Welcome back to the place where Driftwood’s editor shoots his mouth off about a few of the notable releases that came across his desk—or at the very least some releases that he just want to write something about. These reviews are based on quick, visceral listening sessions with the goal of picking “the tune you must have” from each.
Keren Ann’s sixth album continues her tradition of writing, producing, and engineering her own album. This do-it-yourself spirit is notable on a big label like EMI. The approach gives her material a deeply personal feel, and her production skills can carry a broad range of music. On tracks like “Run With You,” “All the Beautiful Girls,” and “She Won’t Trade It for Nothing,” she crafts inspiringly hypnotic downbeat material.
Many of the best tracks on the album all have one thing in common: They’re soft and easy-going and they suit her unadorned, plainspoken voice. But on much of the record’s pop material, like “My Name Is Trouble” (the album’s opener and a song that sounds designed to be a radio single) and “Sugar Mama,” the same voice that sounds intimate and comforting elsewhere just sounds lifeless and unexpressive.
Unsurprisingly, my favorite tracks here takes the best parts of the quiet and bouncy material and puts them together with with the slow, thoughtful stuff: “You Were on Fire” has the layered, uplifting background of her pop songs and pairs it with a slow tempo and a guitar sound as comforting as a big soft feather bed. I think I could take a nap in this song and have the most pleasant dreams. Which just goes to show that “sleepy” is not always a negative. “Blood on My Hands” is also a great example of how the intimate feel can lend a really playful atmosphere to even a murder ballad.
Jack’s pick: The title track. Too much comment would spoil the surprise in listening to this one.
Jook Joint Thunderclap
[Naked Jaybird Music (2011)]
As the title suggests, Jook Joint Thunderclap is a bluesy album that hits pretty hard. John-Alex Mason has the growly, meaty guitar tone and voice you’d expect from a southern soul singer. On “More Than Wind,” the fiddle, mandolin, and sparse guitar stay out of the way and give him a good vehicle to really showcase his gritty pipes. Elsewhere on the record, though, busy arrangements interfere with the groove. A near-constant djembe during “Rolling and Tumbling” is distracting and enervating. A marimba on “Riding On,” though initially interesting, ends up marring the track through its oveuse. “Signifyin’ Monkey” and “Free” are less cluttered and have a smoother groove.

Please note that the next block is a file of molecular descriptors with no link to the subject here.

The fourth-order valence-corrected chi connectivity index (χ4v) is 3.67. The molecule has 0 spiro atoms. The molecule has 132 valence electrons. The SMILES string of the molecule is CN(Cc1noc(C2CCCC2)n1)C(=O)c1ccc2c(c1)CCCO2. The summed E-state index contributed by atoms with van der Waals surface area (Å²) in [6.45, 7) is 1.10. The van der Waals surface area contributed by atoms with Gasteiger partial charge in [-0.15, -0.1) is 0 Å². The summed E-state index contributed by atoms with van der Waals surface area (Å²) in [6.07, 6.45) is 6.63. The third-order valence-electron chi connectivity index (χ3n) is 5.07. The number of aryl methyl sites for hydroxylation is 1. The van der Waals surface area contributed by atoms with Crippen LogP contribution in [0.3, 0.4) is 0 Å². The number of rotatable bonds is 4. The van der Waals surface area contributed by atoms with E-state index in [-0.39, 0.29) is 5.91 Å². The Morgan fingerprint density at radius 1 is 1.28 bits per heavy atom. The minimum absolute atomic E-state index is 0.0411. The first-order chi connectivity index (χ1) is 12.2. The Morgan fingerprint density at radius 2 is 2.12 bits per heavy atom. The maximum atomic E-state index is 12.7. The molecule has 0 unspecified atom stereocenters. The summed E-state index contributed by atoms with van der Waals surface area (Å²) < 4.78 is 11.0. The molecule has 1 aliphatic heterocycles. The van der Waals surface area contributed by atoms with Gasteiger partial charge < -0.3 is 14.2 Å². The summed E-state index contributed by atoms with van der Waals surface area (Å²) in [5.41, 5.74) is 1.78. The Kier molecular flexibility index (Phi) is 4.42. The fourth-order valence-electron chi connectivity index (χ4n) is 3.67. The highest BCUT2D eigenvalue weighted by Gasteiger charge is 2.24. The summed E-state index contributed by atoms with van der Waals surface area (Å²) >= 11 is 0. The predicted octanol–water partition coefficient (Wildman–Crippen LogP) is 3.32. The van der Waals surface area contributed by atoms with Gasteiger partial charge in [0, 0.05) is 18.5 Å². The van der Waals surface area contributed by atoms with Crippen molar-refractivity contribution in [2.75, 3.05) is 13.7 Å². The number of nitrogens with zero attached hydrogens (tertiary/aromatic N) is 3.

Guest emcee Cody Bumside raps on a couple tracks, and in the end, these provide the most interesting moments on the album, because that’s when it really starts to feel like a party.
Jack’s Pick: Mason ends with “Whisper,” a soft acoustic number that again puts his voice and guitar playing front and center. This is an excellent way to hear him, and makes me think it’s a shame that his talents elsewhere were drowned in overwrought arrangements.
No One Listens to the Band Anymore
[Pledge Music Recordings (2011)]
Together for 10 years together, The Damnwells must be doing something right, because people certainly want to listen to the band. It’s more than just that the amount of soul in Alex Dezen’s thick, gritty voice is a rare thing to find in a modern indie rock band, or that the band can craft really lush arrangements without a trace of sloppiness, or even that he can write a melody that is simple without being, well, too simple. Wait, actually, it’s all those things.
The music itself isn’t particularly adventurous, though it is strong; and anyway, the big pleasures on a record like this, full of 1-2-3-4 guitar riffs and metronomic drum parts comes from the lyrics. Like on “Werewolves”:
Your heartbeats on the fault line
of love and doubt and waste of time
I’m not here to here to show you up
Break you down or change your mind
And jeez, this is just an opening verse, chanted against an acoustic guitar on one of the softer songs on the record. The chorus opens up and hits a type of grandness and resolve I’m not used to hearing outside of records by Paul Simon. Humor makes a few brief appearances, sometimes in the more ponderous acoustic material, where it’s most welcome:
Oh beautiful for spacious skies
What a shitty soundtrack for our lives
We run out of the good years
No we are not afraid
We’re just underpaid
And waiting for the world to disappear
“Let’s Be Civilized” follows this and contains some rather uncivilized language. It’s a blast, full of horns, hand claps, and bounciness, recalling the irony and smirk in the disc’s title.
The lyrics on every song here shows the same attention to craft, and reading through them it’s no surprise to learn that Dezen graduated from the Iowa Writer’s Workshop in between the release of their last album and this one.
This is an outstanding album. It’s been living in my CD player for a few days now.
Jack’s pick: I have to pick just one? Sigh. “Werewolves.” The song is like bittersweetness liquidfied and injected into your soul intravenously.